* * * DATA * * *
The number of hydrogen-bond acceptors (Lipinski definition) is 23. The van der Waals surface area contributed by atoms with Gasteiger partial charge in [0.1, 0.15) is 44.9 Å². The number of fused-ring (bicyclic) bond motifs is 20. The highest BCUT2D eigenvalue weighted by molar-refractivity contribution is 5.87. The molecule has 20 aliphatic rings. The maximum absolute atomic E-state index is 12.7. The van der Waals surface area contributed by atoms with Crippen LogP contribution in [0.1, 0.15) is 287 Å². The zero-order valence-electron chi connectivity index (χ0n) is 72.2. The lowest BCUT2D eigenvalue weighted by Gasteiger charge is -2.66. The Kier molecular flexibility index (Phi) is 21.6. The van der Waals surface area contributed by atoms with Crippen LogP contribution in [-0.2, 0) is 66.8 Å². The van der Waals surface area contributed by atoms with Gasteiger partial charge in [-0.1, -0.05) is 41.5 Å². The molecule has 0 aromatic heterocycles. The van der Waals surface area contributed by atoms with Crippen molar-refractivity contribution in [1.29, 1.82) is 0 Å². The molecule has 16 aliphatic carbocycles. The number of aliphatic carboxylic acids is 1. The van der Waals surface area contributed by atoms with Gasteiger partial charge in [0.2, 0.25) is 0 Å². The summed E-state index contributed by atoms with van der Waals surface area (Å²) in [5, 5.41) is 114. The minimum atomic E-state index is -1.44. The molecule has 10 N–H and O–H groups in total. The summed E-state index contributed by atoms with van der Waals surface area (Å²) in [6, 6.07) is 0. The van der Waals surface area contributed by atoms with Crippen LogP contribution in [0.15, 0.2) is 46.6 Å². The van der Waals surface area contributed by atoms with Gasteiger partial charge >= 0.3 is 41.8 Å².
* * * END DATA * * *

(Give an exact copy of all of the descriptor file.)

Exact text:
The number of hydrogen-bond acceptors (Lipinski definition) is 23. The van der Waals surface area contributed by atoms with Gasteiger partial charge in [0.1, 0.15) is 44.9 Å². The number of fused-ring (bicyclic) bond motifs is 20. The highest BCUT2D eigenvalue weighted by molar-refractivity contribution is 5.87. The molecule has 20 aliphatic rings. The maximum absolute atomic E-state index is 12.7. The van der Waals surface area contributed by atoms with Crippen LogP contribution in [0.1, 0.15) is 287 Å². The zero-order valence-electron chi connectivity index (χ0n) is 72.2. The lowest BCUT2D eigenvalue weighted by Gasteiger charge is -2.66. The Kier molecular flexibility index (Phi) is 21.6. The van der Waals surface area contributed by atoms with Crippen LogP contribution in [-0.2, 0) is 66.8 Å². The van der Waals surface area contributed by atoms with Gasteiger partial charge in [-0.1, -0.05) is 41.5 Å². The molecule has 0 aromatic heterocycles. The van der Waals surface area contributed by atoms with Crippen molar-refractivity contribution in [1.29, 1.82) is 0 Å². The molecule has 16 aliphatic carbocycles. The number of aliphatic carboxylic acids is 1. The van der Waals surface area contributed by atoms with Gasteiger partial charge in [0.2, 0.25) is 0 Å². The summed E-state index contributed by atoms with van der Waals surface area (Å²) in [5, 5.41) is 114. The minimum atomic E-state index is -1.44. The molecule has 10 N–H and O–H groups in total. The summed E-state index contributed by atoms with van der Waals surface area (Å²) in [6, 6.07) is 0. The van der Waals surface area contributed by atoms with Crippen LogP contribution in [0.15, 0.2) is 46.6 Å². The van der Waals surface area contributed by atoms with Gasteiger partial charge >= 0.3 is 41.8 Å².